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Where did you think tomato paste came from? A harvester in California’s Sacramento Valley gathers tons of Roma-type tomatoes for Morning Star, the world’s largest tomato-processing company. (Ed Darack/ www.darack.com)

A Passion for Tomatoes

Whatever the variety—commercial hybrid or precious heirloom—the plump juicy "vegetable" has a place in our hearts

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To get Florida tomatoes, which have traditionally been bred for size and durability, to Northern shoppers, the fruits are usually picked as hard and green as Granny Smith apples, packed in boxes, warehoused and exposed to controlled doses of ethylene gas, a ripening agent, so they turn red just in time for sale. Farmers often get a premium for big tomatoes. (On the day I visited the DiMare Inc. operation near Ruskin, Florida, the market was $14 for a 25-pound box of extra-large tomatoes, $10 for medium tomatoes.) The consumer consensus is that these tomatoes don't taste like much; 60 percent will end up in fast food, sliced thin for burgers and subs or chopped into the salsa that garnishes tacos and burritos. Along the way shippers and shoppers frequently refrigerate them—a no-no that ruins the texture and what little flavor they started with.

Some academic specialists are trying to improve the dispiriting state of the Florida tomato. Jay Scott, of the University of Florida's Gulf Coast Research and Education Center near Tampa, has contributed to the development of many tomato varieties found at supermarkets around the country. Seeds from a dwarf tomato he bred, the Micro-Tom, even flew on the space shuttle Endeavour in 2007 as part of an experiment to test the practicality of growing food on long-haul space missions. The flavor of tomatoes, Scott says, comes from sugars, acids and volatile chemicals. Photosynthesis generates sucrose, or table sugar, which is broken down into glucose and the sweeter fructose during ripening. The concentration and balance of glucose and fructose determine the degree of sweetness. Acidity comes mostly from citric and malic acid. "If you have a tomato without many acids, it may be bland or insipid. You need acid to go with the sweet," says Scott. "But if acids are too high, you can't perceive the sweet. So it's a balance. And it's better when both are high."

That's hard to achieve in a big tomato, though, because "you've maxed out the plant's ability to produce sugars and other flavors," says Harry Klee, a biochemist at the university's Gainesville campus. The subtleties of tomato flavor derive mainly from about 20 of the 400 volatile chemicals in the fruit's flesh and juice. Klee and his co-workers are using genetic engineering techniques to enhance some of those key volatiles to improve the flavor of commercial tomatoes. It's a peculiar task, this job of trying to make bland tomatoes taste good.

I visited Klee's laboratory to taste a fresh transgenic tomato that his colleague Denise Tieman had produced. Using a technique developed in the 1980s by Monsanto, Tieman and a graduate student endowed a tomato with a gene that enhances production of methylsalicylate, a compound better known as oil of wintergreen, a natural volatile component of tomatoes. Tieman fed me a slice of ripe tomato from one of the transgenic plants. It had a flavor that I associated, at some level, with freshness, but it was not particularly good. Tieman fed me another transgenic variety that had 50 to 100 times higher than normal levels of another volatile tomato flavor component, phenylacetaldehyde—the familiar rose oil odor of cheap perfume, bath soaps and detergents. The DNA containing this gene was recovered from Solanum pennellii, a tomato native to Peru. The smell was intense—and not pleasant. The tomato left an aftertaste of a lady's powder room on the roof of my mouth. "You wouldn't really want a tomato to taste like that," Tieman says. But like the wintergreen tomato, she added, "it proves that you can alter these flavors." If any of the transgenic tomatoes prove promising, Klee says, traditional breeding techniques might be developed to produce them, obviating concerns about eating a genetically engineered food.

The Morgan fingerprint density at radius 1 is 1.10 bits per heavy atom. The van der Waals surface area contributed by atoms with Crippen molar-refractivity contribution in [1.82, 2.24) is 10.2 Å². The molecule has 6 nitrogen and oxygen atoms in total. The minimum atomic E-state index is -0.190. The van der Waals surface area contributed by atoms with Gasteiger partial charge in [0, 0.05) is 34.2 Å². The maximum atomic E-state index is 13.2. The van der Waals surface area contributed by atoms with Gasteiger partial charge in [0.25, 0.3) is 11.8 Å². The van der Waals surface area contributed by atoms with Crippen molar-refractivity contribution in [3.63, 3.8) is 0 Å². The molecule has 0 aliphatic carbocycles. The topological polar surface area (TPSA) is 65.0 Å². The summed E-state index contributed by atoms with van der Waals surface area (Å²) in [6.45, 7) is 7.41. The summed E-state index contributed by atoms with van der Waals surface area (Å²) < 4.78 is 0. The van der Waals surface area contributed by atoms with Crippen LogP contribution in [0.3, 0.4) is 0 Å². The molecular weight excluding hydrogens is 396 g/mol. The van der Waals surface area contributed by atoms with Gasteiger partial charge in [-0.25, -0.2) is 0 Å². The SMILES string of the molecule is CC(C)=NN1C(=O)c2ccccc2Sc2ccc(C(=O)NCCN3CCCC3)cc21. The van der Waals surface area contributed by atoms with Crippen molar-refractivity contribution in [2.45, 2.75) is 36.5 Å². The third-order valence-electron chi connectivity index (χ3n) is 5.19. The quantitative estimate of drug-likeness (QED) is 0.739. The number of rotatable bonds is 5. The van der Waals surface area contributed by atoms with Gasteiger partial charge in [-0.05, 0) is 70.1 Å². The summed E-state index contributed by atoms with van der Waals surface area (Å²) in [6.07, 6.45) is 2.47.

Whether Klee and other flavoristas succeed or not, we can take comfort in the tomato's continuing, explosive diversity: the U.S. Department of Agriculture has a library of 5,000 seed varieties, and heirloom and hybrid seed producers promote thousands more varieties in their catalogs. Scott has developed a variety he thinks can challenge the heirlooms for flavor, at an affordable price, if only he can convince some Florida growers to plant it and pick it closer to ripeness. He calls it the Tasti-Lee. I haven't sampled it yet, but I'm growing some of Scott's seeds this summer, along with 12 different heirlooms, a yellow tomato from Siberia, wild cherry tomatoes from the mountains of Mexico and sugary-sweet grape tomatoes. It's fun, though I'm strictly an amateur. If they get moldy or eaten by bugs, I know I can find good ones at the farmer's market. With tomato growing, as in other walks of life, sometimes the professionals know more than we give them credit for.

Arthur Allen of Washington, D.C. is the author of Vaccine: The Controversial Story of Medicine’s Greatest Lifesaver. Photographer Ed Darack's next book is Victory Point.

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